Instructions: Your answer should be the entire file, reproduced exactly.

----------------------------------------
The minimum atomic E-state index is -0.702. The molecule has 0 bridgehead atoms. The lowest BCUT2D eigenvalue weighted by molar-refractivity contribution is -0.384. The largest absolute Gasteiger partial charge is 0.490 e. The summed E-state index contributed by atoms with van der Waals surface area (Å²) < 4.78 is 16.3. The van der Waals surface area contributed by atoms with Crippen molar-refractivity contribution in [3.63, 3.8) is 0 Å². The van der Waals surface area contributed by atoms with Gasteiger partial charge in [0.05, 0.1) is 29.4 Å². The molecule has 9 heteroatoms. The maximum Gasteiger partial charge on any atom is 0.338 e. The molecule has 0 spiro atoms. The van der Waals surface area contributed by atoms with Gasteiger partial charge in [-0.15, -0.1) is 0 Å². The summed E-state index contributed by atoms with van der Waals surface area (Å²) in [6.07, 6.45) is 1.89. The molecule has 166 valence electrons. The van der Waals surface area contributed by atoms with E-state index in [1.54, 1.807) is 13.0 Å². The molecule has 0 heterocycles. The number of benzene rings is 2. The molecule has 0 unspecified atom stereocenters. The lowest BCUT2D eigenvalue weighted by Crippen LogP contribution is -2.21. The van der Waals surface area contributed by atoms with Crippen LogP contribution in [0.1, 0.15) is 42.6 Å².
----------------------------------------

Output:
The minimum atomic E-state index is -0.702. The molecule has 0 bridgehead atoms. The lowest BCUT2D eigenvalue weighted by molar-refractivity contribution is -0.384. The largest absolute Gasteiger partial charge is 0.490 e. The summed E-state index contributed by atoms with van der Waals surface area (Å²) < 4.78 is 16.3. The van der Waals surface area contributed by atoms with Crippen molar-refractivity contribution in [3.63, 3.8) is 0 Å². The van der Waals surface area contributed by atoms with Gasteiger partial charge in [0.05, 0.1) is 29.4 Å². The molecule has 9 heteroatoms. The maximum Gasteiger partial charge on any atom is 0.338 e. The molecule has 0 spiro atoms. The van der Waals surface area contributed by atoms with Gasteiger partial charge in [-0.15, -0.1) is 0 Å². The summed E-state index contributed by atoms with van der Waals surface area (Å²) in [6.07, 6.45) is 1.89. The molecule has 166 valence electrons. The van der Waals surface area contributed by atoms with E-state index in [1.54, 1.807) is 13.0 Å². The molecule has 0 heterocycles. The number of benzene rings is 2. The molecule has 0 unspecified atom stereocenters. The lowest BCUT2D eigenvalue weighted by Crippen LogP contribution is -2.21. The van der Waals surface area contributed by atoms with Crippen LogP contribution in [0.1, 0.15) is 42.6 Å².